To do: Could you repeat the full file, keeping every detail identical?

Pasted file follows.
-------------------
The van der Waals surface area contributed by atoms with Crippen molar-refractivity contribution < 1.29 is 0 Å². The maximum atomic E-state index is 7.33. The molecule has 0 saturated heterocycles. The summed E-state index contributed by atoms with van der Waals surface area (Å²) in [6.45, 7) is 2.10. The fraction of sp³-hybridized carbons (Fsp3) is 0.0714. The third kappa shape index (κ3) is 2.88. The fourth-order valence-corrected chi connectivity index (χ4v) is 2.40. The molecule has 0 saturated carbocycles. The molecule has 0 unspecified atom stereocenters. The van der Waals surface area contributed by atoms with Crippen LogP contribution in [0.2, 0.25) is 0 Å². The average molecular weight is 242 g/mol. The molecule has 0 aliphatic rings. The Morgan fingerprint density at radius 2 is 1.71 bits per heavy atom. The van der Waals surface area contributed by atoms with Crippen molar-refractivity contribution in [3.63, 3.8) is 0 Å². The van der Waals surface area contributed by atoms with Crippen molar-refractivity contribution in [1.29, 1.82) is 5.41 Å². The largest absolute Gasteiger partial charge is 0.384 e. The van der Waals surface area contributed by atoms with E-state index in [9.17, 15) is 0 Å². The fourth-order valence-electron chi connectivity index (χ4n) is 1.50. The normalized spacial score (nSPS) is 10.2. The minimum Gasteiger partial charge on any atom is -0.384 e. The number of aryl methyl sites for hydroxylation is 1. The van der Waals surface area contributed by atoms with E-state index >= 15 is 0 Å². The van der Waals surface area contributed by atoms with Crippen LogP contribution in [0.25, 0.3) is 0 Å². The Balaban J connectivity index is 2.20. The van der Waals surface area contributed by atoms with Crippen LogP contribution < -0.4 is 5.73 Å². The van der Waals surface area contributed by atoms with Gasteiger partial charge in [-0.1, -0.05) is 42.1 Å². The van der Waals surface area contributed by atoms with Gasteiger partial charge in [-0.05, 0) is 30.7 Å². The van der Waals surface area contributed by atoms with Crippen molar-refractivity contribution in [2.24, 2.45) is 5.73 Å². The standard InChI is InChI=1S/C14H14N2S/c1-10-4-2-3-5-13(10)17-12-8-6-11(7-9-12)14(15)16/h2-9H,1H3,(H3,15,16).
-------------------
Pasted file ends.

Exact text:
The van der Waals surface area contributed by atoms with Crippen molar-refractivity contribution < 1.29 is 0 Å². The maximum atomic E-state index is 7.33. The molecule has 0 saturated heterocycles. The summed E-state index contributed by atoms with van der Waals surface area (Å²) in [6.45, 7) is 2.10. The fraction of sp³-hybridized carbons (Fsp3) is 0.0714. The third kappa shape index (κ3) is 2.88. The fourth-order valence-corrected chi connectivity index (χ4v) is 2.40. The molecule has 0 saturated carbocycles. The molecule has 0 unspecified atom stereocenters. The van der Waals surface area contributed by atoms with Crippen LogP contribution in [0.2, 0.25) is 0 Å². The average molecular weight is 242 g/mol. The molecule has 0 aliphatic rings. The Morgan fingerprint density at radius 2 is 1.71 bits per heavy atom. The van der Waals surface area contributed by atoms with Crippen molar-refractivity contribution in [3.63, 3.8) is 0 Å². The van der Waals surface area contributed by atoms with Crippen molar-refractivity contribution in [1.29, 1.82) is 5.41 Å². The largest absolute Gasteiger partial charge is 0.384 e. The van der Waals surface area contributed by atoms with E-state index in [9.17, 15) is 0 Å². The fourth-order valence-electron chi connectivity index (χ4n) is 1.50. The normalized spacial score (nSPS) is 10.2. The minimum Gasteiger partial charge on any atom is -0.384 e. The number of aryl methyl sites for hydroxylation is 1. The van der Waals surface area contributed by atoms with E-state index >= 15 is 0 Å². The van der Waals surface area contributed by atoms with Crippen LogP contribution in [0.25, 0.3) is 0 Å². The Balaban J connectivity index is 2.20. The van der Waals surface area contributed by atoms with Crippen LogP contribution < -0.4 is 5.73 Å². The van der Waals surface area contributed by atoms with Gasteiger partial charge in [-0.1, -0.05) is 42.1 Å². The van der Waals surface area contributed by atoms with Gasteiger partial charge in [-0.05, 0) is 30.7 Å². The van der Waals surface area contributed by atoms with Crippen molar-refractivity contribution in [2.24, 2.45) is 5.73 Å². The standard InChI is InChI=1S/C14H14N2S/c1-10-4-2-3-5-13(10)17-12-8-6-11(7-9-12)14(15)16/h2-9H,1H3,(H3,15,16).